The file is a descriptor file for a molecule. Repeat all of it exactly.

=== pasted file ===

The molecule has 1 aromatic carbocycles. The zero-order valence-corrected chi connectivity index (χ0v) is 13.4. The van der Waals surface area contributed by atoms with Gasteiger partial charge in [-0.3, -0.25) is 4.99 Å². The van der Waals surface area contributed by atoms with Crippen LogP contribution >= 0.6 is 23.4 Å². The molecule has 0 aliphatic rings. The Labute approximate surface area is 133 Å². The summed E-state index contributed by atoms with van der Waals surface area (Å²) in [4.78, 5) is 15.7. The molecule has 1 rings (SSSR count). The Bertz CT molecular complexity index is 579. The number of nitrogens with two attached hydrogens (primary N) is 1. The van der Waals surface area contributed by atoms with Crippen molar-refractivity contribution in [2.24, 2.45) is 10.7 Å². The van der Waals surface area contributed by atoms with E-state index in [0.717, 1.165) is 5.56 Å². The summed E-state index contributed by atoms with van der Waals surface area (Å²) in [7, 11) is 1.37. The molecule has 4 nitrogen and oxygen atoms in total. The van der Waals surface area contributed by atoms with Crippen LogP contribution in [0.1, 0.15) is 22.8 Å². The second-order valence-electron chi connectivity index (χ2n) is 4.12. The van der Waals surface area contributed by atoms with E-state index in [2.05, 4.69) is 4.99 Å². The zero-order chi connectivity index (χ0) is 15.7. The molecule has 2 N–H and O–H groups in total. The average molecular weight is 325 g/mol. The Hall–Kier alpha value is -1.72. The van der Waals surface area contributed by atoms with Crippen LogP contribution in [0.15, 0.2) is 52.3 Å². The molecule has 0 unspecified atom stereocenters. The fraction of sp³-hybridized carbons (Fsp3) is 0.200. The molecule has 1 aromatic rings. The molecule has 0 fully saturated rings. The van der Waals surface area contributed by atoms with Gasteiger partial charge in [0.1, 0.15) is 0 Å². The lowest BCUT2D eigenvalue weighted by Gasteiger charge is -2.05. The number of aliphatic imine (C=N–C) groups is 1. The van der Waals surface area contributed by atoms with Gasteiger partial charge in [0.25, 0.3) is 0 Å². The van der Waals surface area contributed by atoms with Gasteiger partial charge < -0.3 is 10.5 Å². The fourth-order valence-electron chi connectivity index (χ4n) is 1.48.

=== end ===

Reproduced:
The molecule has 1 aromatic carbocycles. The zero-order valence-corrected chi connectivity index (χ0v) is 13.4. The van der Waals surface area contributed by atoms with Gasteiger partial charge in [-0.3, -0.25) is 4.99 Å². The van der Waals surface area contributed by atoms with Crippen LogP contribution >= 0.6 is 23.4 Å². The molecule has 0 aliphatic rings. The Labute approximate surface area is 133 Å². The summed E-state index contributed by atoms with van der Waals surface area (Å²) in [4.78, 5) is 15.7. The molecule has 1 rings (SSSR count). The Bertz CT molecular complexity index is 579. The number of nitrogens with two attached hydrogens (primary N) is 1. The van der Waals surface area contributed by atoms with Crippen molar-refractivity contribution in [2.24, 2.45) is 10.7 Å². The van der Waals surface area contributed by atoms with E-state index in [0.717, 1.165) is 5.56 Å². The summed E-state index contributed by atoms with van der Waals surface area (Å²) in [7, 11) is 1.37. The molecule has 4 nitrogen and oxygen atoms in total. The van der Waals surface area contributed by atoms with Crippen LogP contribution in [0.1, 0.15) is 22.8 Å². The second-order valence-electron chi connectivity index (χ2n) is 4.12. The van der Waals surface area contributed by atoms with E-state index in [2.05, 4.69) is 4.99 Å². The zero-order chi connectivity index (χ0) is 15.7. The molecule has 2 N–H and O–H groups in total. The average molecular weight is 325 g/mol. The Hall–Kier alpha value is -1.72. The van der Waals surface area contributed by atoms with Crippen LogP contribution in [0.15, 0.2) is 52.3 Å². The molecule has 0 unspecified atom stereocenters. The fraction of sp³-hybridized carbons (Fsp3) is 0.200. The molecule has 1 aromatic rings. The molecule has 0 fully saturated rings. The van der Waals surface area contributed by atoms with Gasteiger partial charge in [0.1, 0.15) is 0 Å². The lowest BCUT2D eigenvalue weighted by Gasteiger charge is -2.05. The number of aliphatic imine (C=N–C) groups is 1. The van der Waals surface area contributed by atoms with Gasteiger partial charge in [0.25, 0.3) is 0 Å². The van der Waals surface area contributed by atoms with Gasteiger partial charge < -0.3 is 10.5 Å². The fourth-order valence-electron chi connectivity index (χ4n) is 1.48.